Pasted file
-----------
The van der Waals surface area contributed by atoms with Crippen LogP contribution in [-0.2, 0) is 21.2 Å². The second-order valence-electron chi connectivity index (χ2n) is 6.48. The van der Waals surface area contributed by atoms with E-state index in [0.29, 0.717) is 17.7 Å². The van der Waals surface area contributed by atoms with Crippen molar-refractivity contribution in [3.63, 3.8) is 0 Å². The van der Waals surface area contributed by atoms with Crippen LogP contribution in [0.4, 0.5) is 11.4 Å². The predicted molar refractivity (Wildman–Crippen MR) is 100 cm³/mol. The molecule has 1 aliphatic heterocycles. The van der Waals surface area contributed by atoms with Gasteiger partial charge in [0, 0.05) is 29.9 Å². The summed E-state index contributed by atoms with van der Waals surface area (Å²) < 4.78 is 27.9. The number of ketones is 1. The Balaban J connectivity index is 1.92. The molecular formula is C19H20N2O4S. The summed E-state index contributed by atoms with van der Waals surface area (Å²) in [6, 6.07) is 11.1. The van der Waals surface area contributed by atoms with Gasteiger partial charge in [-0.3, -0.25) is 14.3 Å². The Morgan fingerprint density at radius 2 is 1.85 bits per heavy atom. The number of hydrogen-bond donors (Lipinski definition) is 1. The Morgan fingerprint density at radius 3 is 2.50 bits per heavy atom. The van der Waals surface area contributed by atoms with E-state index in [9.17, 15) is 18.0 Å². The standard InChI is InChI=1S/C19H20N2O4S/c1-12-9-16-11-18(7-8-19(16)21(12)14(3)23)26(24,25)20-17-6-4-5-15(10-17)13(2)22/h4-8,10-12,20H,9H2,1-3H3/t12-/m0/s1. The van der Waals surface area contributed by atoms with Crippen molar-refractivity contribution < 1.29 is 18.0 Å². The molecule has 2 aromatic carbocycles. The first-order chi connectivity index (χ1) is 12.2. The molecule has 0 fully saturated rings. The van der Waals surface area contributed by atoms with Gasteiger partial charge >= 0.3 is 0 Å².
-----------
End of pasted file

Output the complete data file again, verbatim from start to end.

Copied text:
The van der Waals surface area contributed by atoms with Crippen LogP contribution in [-0.2, 0) is 21.2 Å². The second-order valence-electron chi connectivity index (χ2n) is 6.48. The van der Waals surface area contributed by atoms with E-state index in [0.29, 0.717) is 17.7 Å². The van der Waals surface area contributed by atoms with Crippen molar-refractivity contribution in [3.63, 3.8) is 0 Å². The van der Waals surface area contributed by atoms with Crippen LogP contribution in [0.4, 0.5) is 11.4 Å². The predicted molar refractivity (Wildman–Crippen MR) is 100 cm³/mol. The molecule has 1 aliphatic heterocycles. The van der Waals surface area contributed by atoms with Gasteiger partial charge in [0, 0.05) is 29.9 Å². The summed E-state index contributed by atoms with van der Waals surface area (Å²) < 4.78 is 27.9. The number of ketones is 1. The Balaban J connectivity index is 1.92. The molecular formula is C19H20N2O4S. The summed E-state index contributed by atoms with van der Waals surface area (Å²) in [6, 6.07) is 11.1. The van der Waals surface area contributed by atoms with Gasteiger partial charge in [-0.3, -0.25) is 14.3 Å². The Morgan fingerprint density at radius 2 is 1.85 bits per heavy atom. The number of hydrogen-bond donors (Lipinski definition) is 1. The Morgan fingerprint density at radius 3 is 2.50 bits per heavy atom. The van der Waals surface area contributed by atoms with E-state index in [9.17, 15) is 18.0 Å². The standard InChI is InChI=1S/C19H20N2O4S/c1-12-9-16-11-18(7-8-19(16)21(12)14(3)23)26(24,25)20-17-6-4-5-15(10-17)13(2)22/h4-8,10-12,20H,9H2,1-3H3/t12-/m0/s1. The van der Waals surface area contributed by atoms with Crippen molar-refractivity contribution < 1.29 is 18.0 Å². The molecule has 2 aromatic carbocycles. The first-order chi connectivity index (χ1) is 12.2. The molecule has 0 fully saturated rings. The van der Waals surface area contributed by atoms with Gasteiger partial charge >= 0.3 is 0 Å².